Caution Urged in Early MS Treatment
Too Soon for 'Treat-All' Approach to Multiple Sclerosis?
WebMD News Archive
Aug. 2, 2007 -- A new study shows that early treatment for multiple
sclerosis cuts the risk of disability. But some experts say it's too soon to
take a "treat-all approach" to MS.
international BENEFIT study tested a current trend -- giving MS treatments
to patients at the first sign of what might be MS. The study showed that early
treatment with Betaseron, one of three forms of beta-interferon approved for
MS, cut the three-year risk of
disability by 41% compared with delayed treatment.
However, patients who got early
treatment only reduced their overall three-year risk of disability by 14%.
The final report on the study appears in the Aug. 4 issue of The
Lancet. Accompanying the study is an editorial by Mayo Clinic MS expert
Sean J. Pittock, MD.
The benefits seen in the BENEFIT study were "modest," Pittock
writes. He notes that 12 patients would have to be treated with Betaseron --
beginning at the first sign of MS -- to protect one patient from worsening
Pittock notes that the BENEFIT trial does show, for the first time, that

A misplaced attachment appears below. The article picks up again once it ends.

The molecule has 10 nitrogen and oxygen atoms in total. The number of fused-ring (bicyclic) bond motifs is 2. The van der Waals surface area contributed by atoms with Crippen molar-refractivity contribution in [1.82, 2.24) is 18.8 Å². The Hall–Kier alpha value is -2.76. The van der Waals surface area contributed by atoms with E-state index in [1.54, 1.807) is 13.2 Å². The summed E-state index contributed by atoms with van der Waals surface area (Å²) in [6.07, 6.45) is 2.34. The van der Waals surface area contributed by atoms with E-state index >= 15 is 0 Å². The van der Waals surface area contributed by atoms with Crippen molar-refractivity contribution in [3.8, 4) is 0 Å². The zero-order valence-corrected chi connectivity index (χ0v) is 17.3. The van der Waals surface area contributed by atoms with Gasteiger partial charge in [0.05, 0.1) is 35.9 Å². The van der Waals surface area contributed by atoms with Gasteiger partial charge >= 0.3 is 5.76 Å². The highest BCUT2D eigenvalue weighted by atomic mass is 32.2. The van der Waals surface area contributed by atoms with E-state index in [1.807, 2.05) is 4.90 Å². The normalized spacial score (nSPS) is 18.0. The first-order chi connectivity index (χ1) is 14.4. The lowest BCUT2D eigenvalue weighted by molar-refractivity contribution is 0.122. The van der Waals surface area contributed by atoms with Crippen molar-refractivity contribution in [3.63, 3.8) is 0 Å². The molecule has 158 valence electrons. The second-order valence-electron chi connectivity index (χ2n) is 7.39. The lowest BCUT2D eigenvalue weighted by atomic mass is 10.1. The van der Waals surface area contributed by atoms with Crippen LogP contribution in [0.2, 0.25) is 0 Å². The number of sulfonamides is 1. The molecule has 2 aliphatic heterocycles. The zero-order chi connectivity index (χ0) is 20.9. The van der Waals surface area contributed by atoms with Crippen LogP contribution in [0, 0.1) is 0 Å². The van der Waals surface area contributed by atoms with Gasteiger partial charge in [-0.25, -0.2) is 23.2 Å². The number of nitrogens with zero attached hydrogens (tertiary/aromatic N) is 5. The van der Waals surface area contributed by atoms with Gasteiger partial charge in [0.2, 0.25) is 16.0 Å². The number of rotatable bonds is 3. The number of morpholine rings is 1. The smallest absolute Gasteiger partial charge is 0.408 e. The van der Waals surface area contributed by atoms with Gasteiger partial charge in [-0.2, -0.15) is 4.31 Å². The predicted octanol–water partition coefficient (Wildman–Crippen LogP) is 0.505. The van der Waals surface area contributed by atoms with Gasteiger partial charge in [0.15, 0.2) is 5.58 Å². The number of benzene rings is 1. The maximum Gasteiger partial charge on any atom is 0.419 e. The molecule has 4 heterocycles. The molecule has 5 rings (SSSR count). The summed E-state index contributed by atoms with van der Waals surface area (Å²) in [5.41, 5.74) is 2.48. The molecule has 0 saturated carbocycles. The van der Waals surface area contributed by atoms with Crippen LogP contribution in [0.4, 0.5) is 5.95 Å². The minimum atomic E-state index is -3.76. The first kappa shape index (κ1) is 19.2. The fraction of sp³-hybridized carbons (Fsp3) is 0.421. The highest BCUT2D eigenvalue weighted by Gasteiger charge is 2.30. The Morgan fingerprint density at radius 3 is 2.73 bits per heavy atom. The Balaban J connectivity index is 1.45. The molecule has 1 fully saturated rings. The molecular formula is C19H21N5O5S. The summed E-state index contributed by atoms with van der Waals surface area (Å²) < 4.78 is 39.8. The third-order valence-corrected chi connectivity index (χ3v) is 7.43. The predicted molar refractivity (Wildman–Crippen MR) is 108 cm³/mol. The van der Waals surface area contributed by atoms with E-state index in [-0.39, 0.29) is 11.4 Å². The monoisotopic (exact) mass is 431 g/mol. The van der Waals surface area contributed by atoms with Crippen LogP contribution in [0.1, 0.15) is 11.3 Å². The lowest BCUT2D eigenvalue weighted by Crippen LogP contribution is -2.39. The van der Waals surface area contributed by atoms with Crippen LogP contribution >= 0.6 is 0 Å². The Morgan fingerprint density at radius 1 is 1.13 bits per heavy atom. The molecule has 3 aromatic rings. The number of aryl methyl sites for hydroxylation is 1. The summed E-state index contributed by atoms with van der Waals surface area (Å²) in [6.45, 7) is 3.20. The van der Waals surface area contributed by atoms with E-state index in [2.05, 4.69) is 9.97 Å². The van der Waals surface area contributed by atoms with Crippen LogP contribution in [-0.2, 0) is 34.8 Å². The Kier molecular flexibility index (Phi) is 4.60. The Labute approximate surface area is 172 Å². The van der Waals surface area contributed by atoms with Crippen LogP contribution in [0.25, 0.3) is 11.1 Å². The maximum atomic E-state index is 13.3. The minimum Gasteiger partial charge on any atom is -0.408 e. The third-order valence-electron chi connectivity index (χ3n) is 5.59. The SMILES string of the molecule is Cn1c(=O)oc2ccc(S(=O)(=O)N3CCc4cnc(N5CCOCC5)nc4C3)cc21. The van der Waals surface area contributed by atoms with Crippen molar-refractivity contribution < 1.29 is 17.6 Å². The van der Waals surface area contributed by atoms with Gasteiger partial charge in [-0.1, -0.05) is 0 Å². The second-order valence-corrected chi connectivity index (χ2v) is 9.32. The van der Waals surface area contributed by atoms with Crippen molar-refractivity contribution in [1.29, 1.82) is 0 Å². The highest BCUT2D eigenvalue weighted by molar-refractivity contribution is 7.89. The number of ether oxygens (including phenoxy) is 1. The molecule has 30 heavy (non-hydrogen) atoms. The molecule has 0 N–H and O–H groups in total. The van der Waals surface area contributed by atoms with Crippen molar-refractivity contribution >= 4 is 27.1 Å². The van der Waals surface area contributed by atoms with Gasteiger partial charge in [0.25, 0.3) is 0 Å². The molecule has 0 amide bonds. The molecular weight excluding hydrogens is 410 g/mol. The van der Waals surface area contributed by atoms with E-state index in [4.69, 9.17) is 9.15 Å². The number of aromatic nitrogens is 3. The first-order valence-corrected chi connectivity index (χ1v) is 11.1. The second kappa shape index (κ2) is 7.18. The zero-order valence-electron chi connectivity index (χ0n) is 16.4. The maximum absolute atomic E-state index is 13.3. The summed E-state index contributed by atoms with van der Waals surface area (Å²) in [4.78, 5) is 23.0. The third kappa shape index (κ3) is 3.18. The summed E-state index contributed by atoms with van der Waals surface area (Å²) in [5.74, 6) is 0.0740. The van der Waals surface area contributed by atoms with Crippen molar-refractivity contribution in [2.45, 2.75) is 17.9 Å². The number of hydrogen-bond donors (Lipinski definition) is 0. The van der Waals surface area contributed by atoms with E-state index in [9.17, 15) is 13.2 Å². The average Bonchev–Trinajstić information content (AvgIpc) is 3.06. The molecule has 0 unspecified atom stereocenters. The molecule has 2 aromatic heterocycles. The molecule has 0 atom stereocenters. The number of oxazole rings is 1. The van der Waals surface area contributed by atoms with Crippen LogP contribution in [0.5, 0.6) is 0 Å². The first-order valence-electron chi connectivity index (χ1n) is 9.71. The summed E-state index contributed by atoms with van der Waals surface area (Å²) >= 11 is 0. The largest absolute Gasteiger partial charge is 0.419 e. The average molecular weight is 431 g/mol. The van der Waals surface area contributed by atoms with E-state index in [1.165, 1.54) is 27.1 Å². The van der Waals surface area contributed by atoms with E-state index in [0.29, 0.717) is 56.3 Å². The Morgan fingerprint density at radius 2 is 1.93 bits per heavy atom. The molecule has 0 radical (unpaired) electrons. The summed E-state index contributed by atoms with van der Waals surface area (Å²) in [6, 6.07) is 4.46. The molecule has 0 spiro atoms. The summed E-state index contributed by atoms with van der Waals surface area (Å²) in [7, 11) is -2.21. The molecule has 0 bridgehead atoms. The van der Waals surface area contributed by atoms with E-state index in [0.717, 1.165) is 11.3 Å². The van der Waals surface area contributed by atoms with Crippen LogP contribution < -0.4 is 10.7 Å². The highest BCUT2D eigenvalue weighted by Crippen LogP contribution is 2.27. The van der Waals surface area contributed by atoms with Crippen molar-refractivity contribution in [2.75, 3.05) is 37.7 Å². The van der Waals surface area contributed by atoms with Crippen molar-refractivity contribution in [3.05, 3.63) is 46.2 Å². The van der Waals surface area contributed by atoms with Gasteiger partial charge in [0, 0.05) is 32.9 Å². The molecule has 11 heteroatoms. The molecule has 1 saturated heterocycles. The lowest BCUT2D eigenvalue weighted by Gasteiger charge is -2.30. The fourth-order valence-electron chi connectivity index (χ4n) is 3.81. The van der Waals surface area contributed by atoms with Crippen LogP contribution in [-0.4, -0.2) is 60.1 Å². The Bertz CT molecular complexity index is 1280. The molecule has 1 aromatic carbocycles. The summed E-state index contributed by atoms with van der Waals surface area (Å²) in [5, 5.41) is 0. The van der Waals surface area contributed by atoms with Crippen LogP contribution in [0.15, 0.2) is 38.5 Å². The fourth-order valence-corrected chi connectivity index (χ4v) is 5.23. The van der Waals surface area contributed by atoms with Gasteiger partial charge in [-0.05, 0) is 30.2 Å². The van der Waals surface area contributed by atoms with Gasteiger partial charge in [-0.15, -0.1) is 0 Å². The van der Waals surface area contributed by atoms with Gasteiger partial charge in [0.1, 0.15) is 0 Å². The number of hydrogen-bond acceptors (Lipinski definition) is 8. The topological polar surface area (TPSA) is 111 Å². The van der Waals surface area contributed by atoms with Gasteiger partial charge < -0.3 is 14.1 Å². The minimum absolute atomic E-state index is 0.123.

early beta-interferon treatment has a "beneficial effect on accumulation of
confirmed disability in patients with a first event suggestive of multiple
But he warns against over-optimistic interpretation of the findings.
"The results should be interpreted with care because the magnitude of
benefit, although statistically significant, is clinically small," Pittock
writes. The study findings "should not be misconstrued as evidence for a
In a 2004 study, Pittock and colleagues found that some patients have
"benign MS" that does not progress to ever greater levels of
disability. Pittock and colleagues suggested that this argues against
aggressive, early treatment for all MS patients.
Pittock and colleagues, however, may be bucking a trend. The new findings
mean it's time to start treatment when you've had a single MS-like event, says
BENEFIT researcher Mark S. Freedman, MD, FRCPC, director of the MS research
center at the University of Ottawa, Ontario, Canada.
"The first paradigm shift came at the end of the '90s, when we learned
that waiting for an MS relapse is too late and we started treating MS at the
time of diagnosis," Freedman told WebMD in May. "Now we see you have to
start when you think you have MS. This is the new paradigm shift in MS